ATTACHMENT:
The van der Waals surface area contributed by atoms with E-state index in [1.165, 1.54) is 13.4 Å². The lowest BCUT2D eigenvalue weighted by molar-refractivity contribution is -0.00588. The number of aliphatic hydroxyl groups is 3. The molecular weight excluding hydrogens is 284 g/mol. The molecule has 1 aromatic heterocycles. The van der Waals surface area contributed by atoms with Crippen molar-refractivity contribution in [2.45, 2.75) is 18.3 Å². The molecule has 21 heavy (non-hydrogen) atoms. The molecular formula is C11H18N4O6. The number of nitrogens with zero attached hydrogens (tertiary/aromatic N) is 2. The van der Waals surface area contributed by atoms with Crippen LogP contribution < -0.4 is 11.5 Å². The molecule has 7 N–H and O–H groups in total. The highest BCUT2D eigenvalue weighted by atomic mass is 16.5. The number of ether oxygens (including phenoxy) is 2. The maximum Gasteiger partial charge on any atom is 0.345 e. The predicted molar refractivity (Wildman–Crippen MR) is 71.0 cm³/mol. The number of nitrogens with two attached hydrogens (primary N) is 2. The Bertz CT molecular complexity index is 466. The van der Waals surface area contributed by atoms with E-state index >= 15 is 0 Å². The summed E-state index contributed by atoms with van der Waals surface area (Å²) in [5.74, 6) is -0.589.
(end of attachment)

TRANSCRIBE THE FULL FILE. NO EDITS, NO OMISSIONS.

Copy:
The van der Waals surface area contributed by atoms with E-state index in [1.165, 1.54) is 13.4 Å². The lowest BCUT2D eigenvalue weighted by molar-refractivity contribution is -0.00588. The number of aliphatic hydroxyl groups is 3. The molecular weight excluding hydrogens is 284 g/mol. The molecule has 1 aromatic heterocycles. The van der Waals surface area contributed by atoms with Crippen molar-refractivity contribution in [2.45, 2.75) is 18.3 Å². The molecule has 21 heavy (non-hydrogen) atoms. The molecular formula is C11H18N4O6. The number of nitrogens with zero attached hydrogens (tertiary/aromatic N) is 2. The van der Waals surface area contributed by atoms with Crippen LogP contribution < -0.4 is 11.5 Å². The molecule has 7 N–H and O–H groups in total. The highest BCUT2D eigenvalue weighted by atomic mass is 16.5. The number of ether oxygens (including phenoxy) is 2. The maximum Gasteiger partial charge on any atom is 0.345 e. The predicted molar refractivity (Wildman–Crippen MR) is 71.0 cm³/mol. The number of nitrogens with two attached hydrogens (primary N) is 2. The Bertz CT molecular complexity index is 466. The van der Waals surface area contributed by atoms with E-state index >= 15 is 0 Å². The summed E-state index contributed by atoms with van der Waals surface area (Å²) in [5.74, 6) is -0.589.